Tips For Catching Staging Crappies
April 11, 2011
To catch staging crappie, first you have to find 'em.
This is an anxious month for anglers. The weather tantalizes, with a few warm days sprinkled sparsely among the wintry ones to coax anglers into daydreaming about their first fishing foray.
Trolling a variety of jigs and trailers along a creek channel is a great way to catch staging crappie. Crappie can switch size and color preferences on a whim. When they are really picky, pick a minnow for tipping a jig. Photo by Mike Marsh.
For anglers who know how to find and catch staging crappie, those wishing days turn into fishing days. Most crappie anglers wait until the spawning fish move into the shallow structure areas in the back of the coves or submerged brush piles under docks during oncoming warmer months because crappie are easier to catch when they collect at visible targets. But savvy crappie anglers realize that fish also congregate in more open water off deeper structure.
Crappie staging for the spawn occur in huge concentrations, but they can also swim in small schools or as singles. Before moving into the shallows, they feed on baitfish that congregate at the intersections of the smaller creeks that create the coves and the larger streams and rivers into which the submerged creeks once fed.
These confluences are among the first places to warm. They may still have springs and seeps and offer big changes in topography that also create temperature differentials. Submerged rocks or trees along the edges of creek channels may provide additional attraction for crappie. But staging crappie do not require such secondary structure. All they need is a concentration of baitfish. But the baitfish move depending upon water temperature, sunlight and weather so anglers have to keep moving to find them.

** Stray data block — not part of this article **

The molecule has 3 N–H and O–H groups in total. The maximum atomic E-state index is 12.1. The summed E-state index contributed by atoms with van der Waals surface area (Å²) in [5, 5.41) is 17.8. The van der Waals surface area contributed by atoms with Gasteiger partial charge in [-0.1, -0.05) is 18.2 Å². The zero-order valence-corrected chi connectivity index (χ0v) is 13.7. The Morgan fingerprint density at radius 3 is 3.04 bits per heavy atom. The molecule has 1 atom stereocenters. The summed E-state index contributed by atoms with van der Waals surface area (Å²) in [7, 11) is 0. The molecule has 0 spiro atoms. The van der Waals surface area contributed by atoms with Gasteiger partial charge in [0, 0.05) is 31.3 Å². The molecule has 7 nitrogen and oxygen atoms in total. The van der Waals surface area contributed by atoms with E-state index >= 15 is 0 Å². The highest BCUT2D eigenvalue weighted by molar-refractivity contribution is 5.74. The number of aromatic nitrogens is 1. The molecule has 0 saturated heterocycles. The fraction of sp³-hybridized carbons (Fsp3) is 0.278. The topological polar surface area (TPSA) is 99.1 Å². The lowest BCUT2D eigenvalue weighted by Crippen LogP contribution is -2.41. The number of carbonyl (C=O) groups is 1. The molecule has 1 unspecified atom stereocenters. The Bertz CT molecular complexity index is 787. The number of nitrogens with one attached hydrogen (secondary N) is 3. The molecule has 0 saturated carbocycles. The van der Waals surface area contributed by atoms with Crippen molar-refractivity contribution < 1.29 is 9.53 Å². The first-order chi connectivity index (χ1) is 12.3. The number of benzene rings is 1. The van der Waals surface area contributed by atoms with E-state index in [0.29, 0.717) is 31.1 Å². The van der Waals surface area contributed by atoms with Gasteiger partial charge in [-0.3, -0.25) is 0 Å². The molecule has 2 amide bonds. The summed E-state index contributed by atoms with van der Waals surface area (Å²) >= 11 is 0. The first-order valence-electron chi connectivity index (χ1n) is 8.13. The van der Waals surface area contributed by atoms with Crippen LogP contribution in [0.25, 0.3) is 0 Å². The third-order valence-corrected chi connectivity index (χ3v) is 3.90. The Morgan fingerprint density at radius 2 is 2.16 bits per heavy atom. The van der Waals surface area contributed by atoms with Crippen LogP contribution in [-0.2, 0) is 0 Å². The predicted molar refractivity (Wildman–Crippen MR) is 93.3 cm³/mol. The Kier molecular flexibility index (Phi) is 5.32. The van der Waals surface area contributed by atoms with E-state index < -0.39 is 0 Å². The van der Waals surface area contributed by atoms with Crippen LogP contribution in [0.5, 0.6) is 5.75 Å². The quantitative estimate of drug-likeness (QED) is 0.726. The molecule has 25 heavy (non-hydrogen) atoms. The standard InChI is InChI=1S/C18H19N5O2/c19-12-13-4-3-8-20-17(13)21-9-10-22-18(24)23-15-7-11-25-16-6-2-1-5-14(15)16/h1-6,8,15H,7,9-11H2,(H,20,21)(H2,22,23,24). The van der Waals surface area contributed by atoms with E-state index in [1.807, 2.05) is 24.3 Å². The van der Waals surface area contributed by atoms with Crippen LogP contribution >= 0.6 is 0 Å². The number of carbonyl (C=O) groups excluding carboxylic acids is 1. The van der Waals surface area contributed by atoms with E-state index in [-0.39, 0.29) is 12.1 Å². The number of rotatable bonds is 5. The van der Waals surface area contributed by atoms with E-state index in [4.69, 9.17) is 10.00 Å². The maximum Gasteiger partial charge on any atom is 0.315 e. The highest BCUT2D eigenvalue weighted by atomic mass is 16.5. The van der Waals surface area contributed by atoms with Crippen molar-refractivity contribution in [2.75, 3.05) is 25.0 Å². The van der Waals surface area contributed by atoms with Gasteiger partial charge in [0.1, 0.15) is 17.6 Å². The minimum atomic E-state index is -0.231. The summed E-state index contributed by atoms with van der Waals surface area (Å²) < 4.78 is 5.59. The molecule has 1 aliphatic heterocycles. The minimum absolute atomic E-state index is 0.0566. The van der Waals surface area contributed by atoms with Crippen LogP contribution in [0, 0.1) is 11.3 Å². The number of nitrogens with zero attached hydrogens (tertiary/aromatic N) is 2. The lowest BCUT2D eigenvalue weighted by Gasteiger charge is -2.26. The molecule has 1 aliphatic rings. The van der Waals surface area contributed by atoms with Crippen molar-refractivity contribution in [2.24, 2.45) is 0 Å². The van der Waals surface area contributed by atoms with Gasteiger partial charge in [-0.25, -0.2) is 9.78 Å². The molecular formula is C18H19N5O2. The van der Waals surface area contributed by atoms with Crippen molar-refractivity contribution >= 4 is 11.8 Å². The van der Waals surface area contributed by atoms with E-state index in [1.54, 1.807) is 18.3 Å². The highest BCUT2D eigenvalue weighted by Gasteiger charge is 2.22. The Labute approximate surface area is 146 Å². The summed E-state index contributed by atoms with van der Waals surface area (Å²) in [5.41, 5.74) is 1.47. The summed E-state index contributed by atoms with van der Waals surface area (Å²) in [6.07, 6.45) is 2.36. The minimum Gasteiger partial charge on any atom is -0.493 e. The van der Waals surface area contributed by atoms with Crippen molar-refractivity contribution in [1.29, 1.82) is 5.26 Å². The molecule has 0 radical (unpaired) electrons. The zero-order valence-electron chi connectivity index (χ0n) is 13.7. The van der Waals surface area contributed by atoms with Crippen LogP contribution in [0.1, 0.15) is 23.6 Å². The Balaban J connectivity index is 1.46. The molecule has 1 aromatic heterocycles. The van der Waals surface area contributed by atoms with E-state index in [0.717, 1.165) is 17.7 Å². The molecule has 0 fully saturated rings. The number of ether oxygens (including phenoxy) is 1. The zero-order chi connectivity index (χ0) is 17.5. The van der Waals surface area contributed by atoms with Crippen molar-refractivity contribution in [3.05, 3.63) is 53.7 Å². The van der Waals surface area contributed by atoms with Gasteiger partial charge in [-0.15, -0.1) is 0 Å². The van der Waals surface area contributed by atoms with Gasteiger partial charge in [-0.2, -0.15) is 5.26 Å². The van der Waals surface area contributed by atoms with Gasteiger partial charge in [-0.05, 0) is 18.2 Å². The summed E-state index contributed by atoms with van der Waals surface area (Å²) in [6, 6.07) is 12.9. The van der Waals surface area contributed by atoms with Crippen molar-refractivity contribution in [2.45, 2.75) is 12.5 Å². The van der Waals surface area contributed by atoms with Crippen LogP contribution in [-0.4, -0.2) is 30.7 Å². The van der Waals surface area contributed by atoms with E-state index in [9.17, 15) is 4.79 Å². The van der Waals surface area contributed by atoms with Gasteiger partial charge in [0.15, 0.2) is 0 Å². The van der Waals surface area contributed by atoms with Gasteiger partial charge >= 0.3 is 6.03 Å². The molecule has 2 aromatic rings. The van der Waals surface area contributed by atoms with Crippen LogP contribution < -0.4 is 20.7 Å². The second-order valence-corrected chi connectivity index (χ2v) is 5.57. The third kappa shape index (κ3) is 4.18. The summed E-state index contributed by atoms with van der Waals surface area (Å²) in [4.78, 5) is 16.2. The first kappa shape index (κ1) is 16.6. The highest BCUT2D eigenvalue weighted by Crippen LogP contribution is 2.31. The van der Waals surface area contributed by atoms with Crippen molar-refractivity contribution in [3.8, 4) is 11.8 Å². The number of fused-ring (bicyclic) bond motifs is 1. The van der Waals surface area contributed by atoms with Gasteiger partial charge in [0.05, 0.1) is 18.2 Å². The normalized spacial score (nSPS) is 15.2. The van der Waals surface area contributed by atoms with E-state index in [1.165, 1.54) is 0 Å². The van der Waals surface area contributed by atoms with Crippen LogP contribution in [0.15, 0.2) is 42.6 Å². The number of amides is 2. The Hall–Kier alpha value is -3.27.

On colder, overcast days, crappie may still be lethargic. An angler might catch only widely separated crappie and believe the fish are scattered. But he may actually be fishing schools with only the most aggressive fish providing action. On warmer, brighter days, the fish may provide much faster action, but only for brief periods.
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The pre-spawn crappie fisherman has a much larger search area than an angler fishing who targets shoreline structure. The fish are usually much deeper, creating a three-dimensional search area that may cover many acres and up to 35 feet in depth. The best way to find the fish is with an electronic depthfinder. Using an electric trolling motor is the best way to perform a depthfinder scan without disturbing the fish. However, when performing an initial search over a very large, deepwater area, some anglers find using the outboard to be more efficient. Once they discover a concentration of fish, they switch to a trolling motor for fine-tuning their search.
Baitfish schools are easy to spot on a depthfinder display. But, depending upon the sensitivity of the equipment, crappie may or may not be shown. Anglers who don't have depthfinders must use trolling and drifting techniques to find the fish. Sometimes, even when using a depthfinder, an angler may not locate any concentrations of fish because of mud line interference or fish hugging the cover. Yet he can still find fish using the same fishing techniques.
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The best tactics include drifting or trolling multiple rods with multiple baits and lures. Fishing with a dozen long rods or more is called "spider rigging."
Fishing with long rods helps cut down on tangles by increasing the separation of lines and rigs. The number of rods is limited only by the angler's experience and local regulations. If the fish are biting well, it helps to have at least one partner along when spider rigging. Multiple hook-ups are common and having another pair of hands to mind the rods or another set of eyes to monitor the trolling course increases fish-catching efficiency.
No matter the number of rods, the terminal tackle is the same. Multiple jigs, dressed with twisty-tail trailers, tube skirts or feathers are the most popular lures. Jigs are fished in many sizes and colors and more than one can be fished on the same line. Adding a minnow to at least one jig is standard practice because even a cold-chilled suspended crappie seldom turns down a shiner slipping slowly along a creek channel in front of its chin.